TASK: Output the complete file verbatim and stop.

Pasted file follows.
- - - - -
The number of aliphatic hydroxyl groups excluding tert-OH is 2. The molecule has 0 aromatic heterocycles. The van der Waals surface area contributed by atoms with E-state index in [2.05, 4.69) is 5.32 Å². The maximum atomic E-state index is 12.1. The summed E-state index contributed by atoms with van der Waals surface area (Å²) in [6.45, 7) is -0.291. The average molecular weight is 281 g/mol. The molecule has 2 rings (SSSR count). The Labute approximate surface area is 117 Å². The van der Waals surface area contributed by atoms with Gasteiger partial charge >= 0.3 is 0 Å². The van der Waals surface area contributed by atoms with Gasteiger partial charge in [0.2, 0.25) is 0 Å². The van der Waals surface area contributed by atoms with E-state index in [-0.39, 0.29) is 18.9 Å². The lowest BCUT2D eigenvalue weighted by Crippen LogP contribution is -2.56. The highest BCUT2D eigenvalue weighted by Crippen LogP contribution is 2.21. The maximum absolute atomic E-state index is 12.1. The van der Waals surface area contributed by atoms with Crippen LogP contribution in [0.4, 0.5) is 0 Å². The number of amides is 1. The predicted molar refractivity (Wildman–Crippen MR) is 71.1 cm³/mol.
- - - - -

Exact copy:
The number of aliphatic hydroxyl groups excluding tert-OH is 2. The molecule has 0 aromatic heterocycles. The van der Waals surface area contributed by atoms with E-state index in [2.05, 4.69) is 5.32 Å². The maximum atomic E-state index is 12.1. The summed E-state index contributed by atoms with van der Waals surface area (Å²) in [6.45, 7) is -0.291. The average molecular weight is 281 g/mol. The molecule has 2 rings (SSSR count). The Labute approximate surface area is 117 Å². The van der Waals surface area contributed by atoms with Gasteiger partial charge >= 0.3 is 0 Å². The van der Waals surface area contributed by atoms with Gasteiger partial charge in [0.2, 0.25) is 0 Å². The van der Waals surface area contributed by atoms with E-state index in [-0.39, 0.29) is 18.9 Å². The lowest BCUT2D eigenvalue weighted by Crippen LogP contribution is -2.56. The highest BCUT2D eigenvalue weighted by Crippen LogP contribution is 2.21. The maximum absolute atomic E-state index is 12.1. The van der Waals surface area contributed by atoms with Crippen LogP contribution in [0.4, 0.5) is 0 Å². The number of amides is 1. The predicted molar refractivity (Wildman–Crippen MR) is 71.1 cm³/mol.